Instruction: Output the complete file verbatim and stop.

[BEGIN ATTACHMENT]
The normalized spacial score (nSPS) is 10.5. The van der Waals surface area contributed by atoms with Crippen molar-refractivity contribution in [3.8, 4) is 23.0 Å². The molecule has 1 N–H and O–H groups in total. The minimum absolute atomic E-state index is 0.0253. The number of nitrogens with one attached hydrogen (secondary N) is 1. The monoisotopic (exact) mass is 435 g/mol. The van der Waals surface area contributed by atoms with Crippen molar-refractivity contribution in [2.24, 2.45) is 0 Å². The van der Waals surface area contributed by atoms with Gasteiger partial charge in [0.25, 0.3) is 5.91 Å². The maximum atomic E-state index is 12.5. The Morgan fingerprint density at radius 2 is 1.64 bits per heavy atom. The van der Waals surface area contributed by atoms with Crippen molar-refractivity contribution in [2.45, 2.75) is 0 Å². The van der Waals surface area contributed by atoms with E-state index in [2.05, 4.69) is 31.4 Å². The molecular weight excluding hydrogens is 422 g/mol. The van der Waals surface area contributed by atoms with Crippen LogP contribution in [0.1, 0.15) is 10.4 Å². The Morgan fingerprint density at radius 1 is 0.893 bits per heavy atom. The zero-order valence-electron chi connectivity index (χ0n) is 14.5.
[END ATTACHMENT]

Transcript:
The normalized spacial score (nSPS) is 10.5. The van der Waals surface area contributed by atoms with Crippen molar-refractivity contribution in [3.8, 4) is 23.0 Å². The molecule has 1 N–H and O–H groups in total. The minimum absolute atomic E-state index is 0.0253. The number of nitrogens with one attached hydrogen (secondary N) is 1. The monoisotopic (exact) mass is 435 g/mol. The van der Waals surface area contributed by atoms with Crippen molar-refractivity contribution in [2.24, 2.45) is 0 Å². The van der Waals surface area contributed by atoms with Gasteiger partial charge in [0.25, 0.3) is 5.91 Å². The maximum atomic E-state index is 12.5. The Morgan fingerprint density at radius 2 is 1.64 bits per heavy atom. The van der Waals surface area contributed by atoms with Crippen molar-refractivity contribution in [2.45, 2.75) is 0 Å². The van der Waals surface area contributed by atoms with E-state index in [2.05, 4.69) is 31.4 Å². The molecular weight excluding hydrogens is 422 g/mol. The van der Waals surface area contributed by atoms with Crippen LogP contribution in [0.1, 0.15) is 10.4 Å². The Morgan fingerprint density at radius 1 is 0.893 bits per heavy atom. The zero-order valence-electron chi connectivity index (χ0n) is 14.5.